Samantha Morley, whose husband is a soldier serving in Afghanistan, maintained that she was raped when he found out she became pregnant while he was out of the country, the Daily Mail reported.

Her husband reported the matter to the police, and she repeatedly requested that they should arrest two suspects.

Morley had told investigators she was raped by a stranger in alleyway after drinking with her sister. She even gave police some parts of his name. Officers visited her at home and interviewed her for two hours.

Police even made a montage, which lead to an innocent man's arrest. He was later released.

According to her lawyer, Morley was afraid of losing her husband. She cried as the judge read out her sentence.

The judge, Mary Jane Mowat, said 'The result for the two men suspected of one of the worst crimes in our law was undeniable.'

WA - A Girl’s Nude Photo, and Altered Lives

Original Article



LACEY - One day last winter Margarite posed naked before her bathroom mirror, held up her cellphone and took a picture. Then she sent the full-length frontal photo to Isaiah, her new boyfriend.

Both were in eighth grade.

They broke up soon after. A few weeks later, Isaiah forwarded the photo to another eighth-grade girl, once a friend of Margarite’s. Around 11 o’clock at night, that girl slapped a text message on it.

Ho Alert!” she typed. “If you think this girl is a whore, then text this to all your friends.” Then she clicked open the long list of contacts on her phone and pressed “send.”

In less than 24 hours, the effect was as if Margarite, 14, had sauntered naked down the hallways of the four middle schools in this racially and economically diverse suburb of the state capital, Olympia. Hundreds, possibly thousands, of students had received her photo and forwarded it.

In short order, students would be handcuffed and humiliated, parents mortified and lessons learned at a harsh cost. Only then would the community try to turn the fiasco into an opportunity to educate.

Around the country, law enforcement officials and educators are struggling with how to confront minors who “sext,” an imprecise term that refers to sending sexual photos, videos or texts from one cellphone to another.

But adults face a hard truth. For teenagers, who have ready access to technology and are growing up in a culture that celebrates body flaunting, sexting is laughably easy, unremarkable and even compelling: the primary reason teenagers sext is to look cool and sexy to someone they find attractive.

Indeed, the photos can confer cachet.

Having a naked picture of your significant other on your cellphone is an advertisement that you’re sexually active to a degree that gives you status,” said Rick Peters, a senior deputy prosecuting attorney for Thurston County, which includes Lacey. “It’s an electronic hickey.”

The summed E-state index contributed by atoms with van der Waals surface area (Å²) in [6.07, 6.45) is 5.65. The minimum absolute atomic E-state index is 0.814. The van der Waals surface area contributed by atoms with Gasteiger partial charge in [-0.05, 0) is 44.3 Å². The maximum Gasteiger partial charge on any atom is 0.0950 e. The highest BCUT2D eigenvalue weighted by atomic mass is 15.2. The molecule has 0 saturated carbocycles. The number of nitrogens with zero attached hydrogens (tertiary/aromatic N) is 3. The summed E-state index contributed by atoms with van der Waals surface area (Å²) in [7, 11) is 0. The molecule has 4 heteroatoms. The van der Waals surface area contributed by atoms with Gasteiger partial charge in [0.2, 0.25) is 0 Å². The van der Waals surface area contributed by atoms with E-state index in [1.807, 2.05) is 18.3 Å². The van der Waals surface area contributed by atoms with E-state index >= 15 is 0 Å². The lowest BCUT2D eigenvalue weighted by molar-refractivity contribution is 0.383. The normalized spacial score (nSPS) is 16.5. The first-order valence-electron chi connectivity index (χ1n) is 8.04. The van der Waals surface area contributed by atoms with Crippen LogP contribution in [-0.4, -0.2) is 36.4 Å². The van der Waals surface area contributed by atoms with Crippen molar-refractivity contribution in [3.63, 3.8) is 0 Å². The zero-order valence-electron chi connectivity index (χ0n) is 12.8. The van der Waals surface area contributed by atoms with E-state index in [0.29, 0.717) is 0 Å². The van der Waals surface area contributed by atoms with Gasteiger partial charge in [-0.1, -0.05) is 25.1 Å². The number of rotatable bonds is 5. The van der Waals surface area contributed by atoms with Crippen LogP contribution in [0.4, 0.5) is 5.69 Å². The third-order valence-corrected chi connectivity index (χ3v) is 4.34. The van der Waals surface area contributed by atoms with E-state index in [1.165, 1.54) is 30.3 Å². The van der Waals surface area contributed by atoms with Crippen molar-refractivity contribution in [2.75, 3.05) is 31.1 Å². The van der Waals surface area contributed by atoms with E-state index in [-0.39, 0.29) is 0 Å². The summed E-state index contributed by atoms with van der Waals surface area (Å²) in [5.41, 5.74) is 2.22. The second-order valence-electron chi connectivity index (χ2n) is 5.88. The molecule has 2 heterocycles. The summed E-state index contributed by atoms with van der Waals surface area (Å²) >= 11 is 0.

In the fall of 2009, Margarite, a petite, pretty girl with dark hair and a tiny diamond stud in her nose, was living with her father, and her life was becoming troubled. Her relationship with her father’s new wife was tense. Her grades were in a free fall.

Her social life was deteriorating. A good friendship with a girl had soured, abetted by a fight over a boy. This girl would be the one who would later brand Margarite’s photo and forward it.

Margarite’s former friend is tough and strong-willed, determined to stand out as well as fit in, according to those who know her. Her parents, recent immigrants, speak limited English and were not able to supervise her texting.

In the shifting power dynamics of middle school girls, the former friend understood well that she who sneers first sneers best. The flick of a cutting remark, swiftly followed by “Just kidding!” The eye roll. As the animosity between the two girls escalated, Margarite felt shunned by an entire group of girls and was eating lunch by herself. At home she retreated to her bedroom, alone with her cellphone and computer.

Her mother would later speculate that Margarite desperately needed to feel noticed and special. That December, just before the holidays, she took the photo of herself and sent it to Isaiah, a low-key, likable athlete she had recently gotten to know.

After the winter break, Margarite was preparing a fresh start. She would move back in with her mother and transfer to a school in a nearby district.

But one night in late January, a few days before her transfer, Margarite’s cellphone began vibrating around 1 a.m., waking her. She was being bombarded by texts — alerts from worried friends, leers from boys she scarcely knew.

The next morning in her mother’s car, Margarite lowered her head, hiding her reddened eyes, her terrible secret.